A woman I know through work lost her husband a little while ago.

At the time I heard about his passing, I knew that it would be devastating for her, as they never had children and had always been inseparable, especially so since their retirement.

A friend and I had lunch with her last Saturday, and she’s been in my thoughts ever since.

I have only known her a couple of years, through work, but if someone had asked me to describe her in one word, the word I would have chosen would be “formidable”. And now that formidable woman has been thrust into a world where everything that made her strong is gone.

The house is empty, there isn’t even the whisper of his sleeping breath, a sound that would have filled her nights for decades. His smell would be disappearing as each day passed. Not his cologne or his shaving cream, but his smell, and eventually, the sound of his voice when she needed to hear it most.

She hopes for a time when she doesn’t feel so lost and so small, shrouded in the loneliness that is the grief of losing the other half of your soul. Very little can puncture that cloud, for unless you have also lost the other half of your soul, you cannot comprehend the depth of that wound.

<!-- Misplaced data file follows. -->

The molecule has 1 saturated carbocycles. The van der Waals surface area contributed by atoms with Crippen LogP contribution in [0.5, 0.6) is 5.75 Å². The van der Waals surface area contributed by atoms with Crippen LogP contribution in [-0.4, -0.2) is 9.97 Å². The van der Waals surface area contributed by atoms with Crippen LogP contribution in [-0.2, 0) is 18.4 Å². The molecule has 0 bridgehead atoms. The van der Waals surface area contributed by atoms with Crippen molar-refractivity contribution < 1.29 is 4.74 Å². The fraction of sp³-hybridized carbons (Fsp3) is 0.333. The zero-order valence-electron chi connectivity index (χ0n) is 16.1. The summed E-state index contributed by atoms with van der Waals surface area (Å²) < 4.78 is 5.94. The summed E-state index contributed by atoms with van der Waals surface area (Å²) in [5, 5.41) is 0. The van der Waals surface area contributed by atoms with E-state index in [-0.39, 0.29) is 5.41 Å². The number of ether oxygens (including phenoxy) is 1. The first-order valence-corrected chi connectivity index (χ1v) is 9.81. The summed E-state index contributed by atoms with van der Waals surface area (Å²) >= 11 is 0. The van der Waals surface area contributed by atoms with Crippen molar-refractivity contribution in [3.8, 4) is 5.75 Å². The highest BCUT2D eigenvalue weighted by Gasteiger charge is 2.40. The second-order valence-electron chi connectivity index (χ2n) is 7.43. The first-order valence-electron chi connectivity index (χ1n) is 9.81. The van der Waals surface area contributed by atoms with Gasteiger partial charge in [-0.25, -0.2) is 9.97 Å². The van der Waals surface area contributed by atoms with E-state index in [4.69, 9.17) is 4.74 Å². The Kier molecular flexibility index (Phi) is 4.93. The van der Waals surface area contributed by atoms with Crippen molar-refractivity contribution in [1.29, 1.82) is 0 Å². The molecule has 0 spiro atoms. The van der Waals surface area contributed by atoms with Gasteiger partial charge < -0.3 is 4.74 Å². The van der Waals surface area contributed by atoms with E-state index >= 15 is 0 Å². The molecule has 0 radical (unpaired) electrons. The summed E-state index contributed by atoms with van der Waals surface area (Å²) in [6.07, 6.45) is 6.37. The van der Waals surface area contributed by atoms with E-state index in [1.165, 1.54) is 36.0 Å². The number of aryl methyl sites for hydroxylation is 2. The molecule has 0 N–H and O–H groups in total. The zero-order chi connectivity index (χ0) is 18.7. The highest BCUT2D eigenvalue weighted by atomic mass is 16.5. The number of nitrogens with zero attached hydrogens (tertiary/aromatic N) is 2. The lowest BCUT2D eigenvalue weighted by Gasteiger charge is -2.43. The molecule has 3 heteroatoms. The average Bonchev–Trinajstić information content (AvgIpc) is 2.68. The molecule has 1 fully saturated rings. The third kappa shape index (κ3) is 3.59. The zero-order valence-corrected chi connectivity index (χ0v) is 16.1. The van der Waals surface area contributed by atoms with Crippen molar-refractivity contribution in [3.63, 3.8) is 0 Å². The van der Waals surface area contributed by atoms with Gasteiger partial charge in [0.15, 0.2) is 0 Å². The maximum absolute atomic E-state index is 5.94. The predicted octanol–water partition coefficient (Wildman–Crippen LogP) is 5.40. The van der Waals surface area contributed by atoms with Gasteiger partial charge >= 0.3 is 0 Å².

The loneliness eats away at her. Friends advise her to “keep busy” and to “get out and about”, but where is she to go, and with whom?

Alone, afraid, and very lost, this woman now has to rebuild her life around the one that shattered when she lost her husband. She’ll do that, and do it well. The formidable woman she was known for being is still there, and not as far from the surface as she might think.

Spending time with her, contemplating what she now faces has made me think about the things people put themselves through in order to continue living, even when they don’t feel there’s a reason.

I feel as though she and I understand that place, though our footprints came  there from different directions.


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